Prospecting with Power – Using Link Prospector with Screaming Frog for Brands

There are a lot of tools out there for link building, but few provide reports as actionable as Link Prospector. I’ve been using the product since shortly after its release and I am quick to champion it as my must have tool.

Advanced Link Building Software

The tool utilizes advanced queries to find actionable linking opportunities. Instead of scraping Google results for hours on end and using SEO Tools for Excel to get Page Rank, this tool can do all the work for you.

At first glance, it seems like a simple tool,

but it takes skill to wield it properly.

To use Link Prospector effectively you need to think about content. Instead of prospecting for substandard links for your money terms, use this tool to build links to your resources and assets.

It’s much more effective to construct research phrases around user intent. Why would someone be looking for a collection of content similar to your client’s? What purpose does your client’s content serve to the user?

Recently, we’ve been working with a client in the children’s space and we’ve been having a lot of luck with Link Prospector – the client’s content provides parents with creative and entertaining activities for their kids. So instead of plugging in, ~”kids activities”, we’ve been using research phrases that have intent and search volume.

We asked ourselves,“When do kids need to be occupied? What events make a parent have to search for something fun for their kids to do?” 

It’s much easier to find high quality link prospects when thinking about user intent. This exact report generated some very high quality prospects for us, but we weren’t done there. Our client also has a plethora of lesson plans, and we knew there was a ton of opportunity there. Again, instead of prospecting for the head term – we targeted our link prospects by intent and need:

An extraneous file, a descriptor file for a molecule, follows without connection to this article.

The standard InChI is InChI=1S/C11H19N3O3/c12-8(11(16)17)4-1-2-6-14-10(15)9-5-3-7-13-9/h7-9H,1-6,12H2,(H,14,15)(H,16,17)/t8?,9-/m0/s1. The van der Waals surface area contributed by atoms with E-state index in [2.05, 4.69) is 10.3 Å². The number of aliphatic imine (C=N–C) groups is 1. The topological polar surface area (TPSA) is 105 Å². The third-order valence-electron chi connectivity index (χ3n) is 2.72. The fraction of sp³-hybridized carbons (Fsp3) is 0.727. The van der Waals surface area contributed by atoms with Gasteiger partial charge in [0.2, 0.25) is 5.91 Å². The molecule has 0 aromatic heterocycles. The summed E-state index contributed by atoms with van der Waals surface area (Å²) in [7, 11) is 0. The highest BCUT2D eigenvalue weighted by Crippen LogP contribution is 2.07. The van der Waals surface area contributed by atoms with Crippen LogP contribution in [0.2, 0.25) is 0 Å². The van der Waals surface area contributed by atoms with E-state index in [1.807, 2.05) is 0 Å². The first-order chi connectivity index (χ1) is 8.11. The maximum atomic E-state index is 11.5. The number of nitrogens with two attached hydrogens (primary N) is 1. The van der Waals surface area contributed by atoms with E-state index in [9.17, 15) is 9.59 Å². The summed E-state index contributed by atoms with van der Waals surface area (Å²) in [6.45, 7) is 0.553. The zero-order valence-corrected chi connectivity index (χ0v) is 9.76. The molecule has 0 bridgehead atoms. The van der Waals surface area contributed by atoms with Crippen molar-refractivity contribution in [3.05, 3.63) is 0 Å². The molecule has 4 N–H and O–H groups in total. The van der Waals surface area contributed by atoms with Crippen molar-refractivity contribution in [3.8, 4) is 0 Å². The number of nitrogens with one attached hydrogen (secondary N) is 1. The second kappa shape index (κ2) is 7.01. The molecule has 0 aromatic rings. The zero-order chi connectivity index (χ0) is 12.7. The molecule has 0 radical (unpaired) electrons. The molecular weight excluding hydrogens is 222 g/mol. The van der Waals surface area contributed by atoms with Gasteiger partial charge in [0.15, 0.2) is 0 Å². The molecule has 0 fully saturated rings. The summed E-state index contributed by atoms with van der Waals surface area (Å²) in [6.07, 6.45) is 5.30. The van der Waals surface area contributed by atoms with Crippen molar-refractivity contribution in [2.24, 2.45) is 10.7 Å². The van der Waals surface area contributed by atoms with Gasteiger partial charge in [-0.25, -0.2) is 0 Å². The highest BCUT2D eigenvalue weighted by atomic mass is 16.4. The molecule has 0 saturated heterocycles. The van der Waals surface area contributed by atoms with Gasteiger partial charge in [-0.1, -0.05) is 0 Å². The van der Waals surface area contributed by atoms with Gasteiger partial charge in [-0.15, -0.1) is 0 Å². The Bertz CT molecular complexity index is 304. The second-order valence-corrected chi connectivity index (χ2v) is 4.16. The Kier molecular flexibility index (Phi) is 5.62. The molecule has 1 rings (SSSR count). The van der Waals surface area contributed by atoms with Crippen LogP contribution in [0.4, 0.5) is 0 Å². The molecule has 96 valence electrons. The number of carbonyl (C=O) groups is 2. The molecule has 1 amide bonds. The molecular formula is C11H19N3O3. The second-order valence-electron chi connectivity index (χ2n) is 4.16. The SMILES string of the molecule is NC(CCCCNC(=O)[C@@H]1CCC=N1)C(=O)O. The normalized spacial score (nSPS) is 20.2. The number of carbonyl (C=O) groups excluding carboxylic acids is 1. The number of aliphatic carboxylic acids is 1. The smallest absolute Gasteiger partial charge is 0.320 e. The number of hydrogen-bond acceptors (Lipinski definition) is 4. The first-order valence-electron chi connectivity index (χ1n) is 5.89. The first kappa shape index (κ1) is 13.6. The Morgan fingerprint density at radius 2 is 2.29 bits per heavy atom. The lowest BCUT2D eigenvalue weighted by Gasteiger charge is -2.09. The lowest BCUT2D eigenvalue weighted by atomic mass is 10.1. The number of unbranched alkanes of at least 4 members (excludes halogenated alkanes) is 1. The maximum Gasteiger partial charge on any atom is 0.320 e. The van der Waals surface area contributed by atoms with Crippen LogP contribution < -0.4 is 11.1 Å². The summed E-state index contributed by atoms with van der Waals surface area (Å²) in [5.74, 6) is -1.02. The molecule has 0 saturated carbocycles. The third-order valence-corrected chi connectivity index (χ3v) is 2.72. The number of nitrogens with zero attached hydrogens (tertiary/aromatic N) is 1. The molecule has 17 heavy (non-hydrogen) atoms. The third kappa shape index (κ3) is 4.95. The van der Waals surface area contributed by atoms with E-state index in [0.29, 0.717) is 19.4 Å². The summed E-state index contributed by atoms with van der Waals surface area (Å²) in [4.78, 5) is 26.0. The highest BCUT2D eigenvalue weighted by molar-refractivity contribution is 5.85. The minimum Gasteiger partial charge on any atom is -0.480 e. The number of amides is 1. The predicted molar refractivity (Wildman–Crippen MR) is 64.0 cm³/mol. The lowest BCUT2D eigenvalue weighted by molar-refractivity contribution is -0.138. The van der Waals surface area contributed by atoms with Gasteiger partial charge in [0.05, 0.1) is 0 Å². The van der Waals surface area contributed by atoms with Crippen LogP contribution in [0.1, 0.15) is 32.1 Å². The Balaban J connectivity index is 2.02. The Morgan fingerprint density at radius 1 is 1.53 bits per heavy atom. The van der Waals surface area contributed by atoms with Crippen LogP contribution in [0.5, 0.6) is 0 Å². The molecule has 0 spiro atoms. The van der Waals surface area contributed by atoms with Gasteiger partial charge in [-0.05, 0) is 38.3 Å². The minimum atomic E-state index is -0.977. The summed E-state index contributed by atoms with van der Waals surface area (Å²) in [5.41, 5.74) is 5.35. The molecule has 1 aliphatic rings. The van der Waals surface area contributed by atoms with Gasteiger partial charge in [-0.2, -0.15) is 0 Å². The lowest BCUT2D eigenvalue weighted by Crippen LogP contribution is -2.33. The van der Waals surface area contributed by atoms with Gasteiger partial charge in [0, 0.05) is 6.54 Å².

The last research phrase is still a little broad, but it’s still more targeted than just prospecting for head terms.

We had an issue though, our client is a brand. They were already listed on a number of these sites. With so many prospects, hand vetting was proving to be cumbersome – so we developed a solution.

The Solution

Link Prospector CSVs are huge, so we used Screaming Frog to compartmentalize the workload, here’s the step by step:

1) Get the paths export from Link Prospector


2) Turn The Data Into A List


2.1) Open the CSV and Delete Row 1

2.2) Delete all columns but URLs (column A), move that data to column B.

2.3) Add http:// in column C to match up with URLs.

2.4) In Column A enter CONCATENATE=(B1,C1) And drag the right corner of call A1 to the bottom of the sheet.

2.5) Copy column A as values.

2.6) Paste column A values over the CONCATENATE formulas.

2.7) Delete all data but Column A, save the CSV. It should look like this:

3) Open Screaming Frog, Change the Mode from Spider to List

4) Under Configuration select “Custom”

4.1) For Filter 1 select “Does Not Contain” and enter the client domain.

4.2) For Filter 2 select “Contains” and enter client domain again.



5) Upload the CSV, run the report, and export the two custom reports

This will give you two different files to work through, and they should be approached in different ways. The first export will be sites that you need to build a relationship and convince the webmaster to link over. The second custom export is just easy wins. Sites that already link to your client may be linking to a page that is going through a 301, or even worse, directing users to a 404. This export of live links is a golden opportunity for anchor text optimization and deep page linking by providing webmasters with new and updated content.

In order to prioritize your work, exporting both sheets and importing them into a tool like BuzzStream or using SEO Tools for Excel to get Page Rank is highly recommended!

Now get prospecting!


This post originally appeared on the SEER Interactive blog.

Catching Up with your Local Competitors & Automating Citation Discovery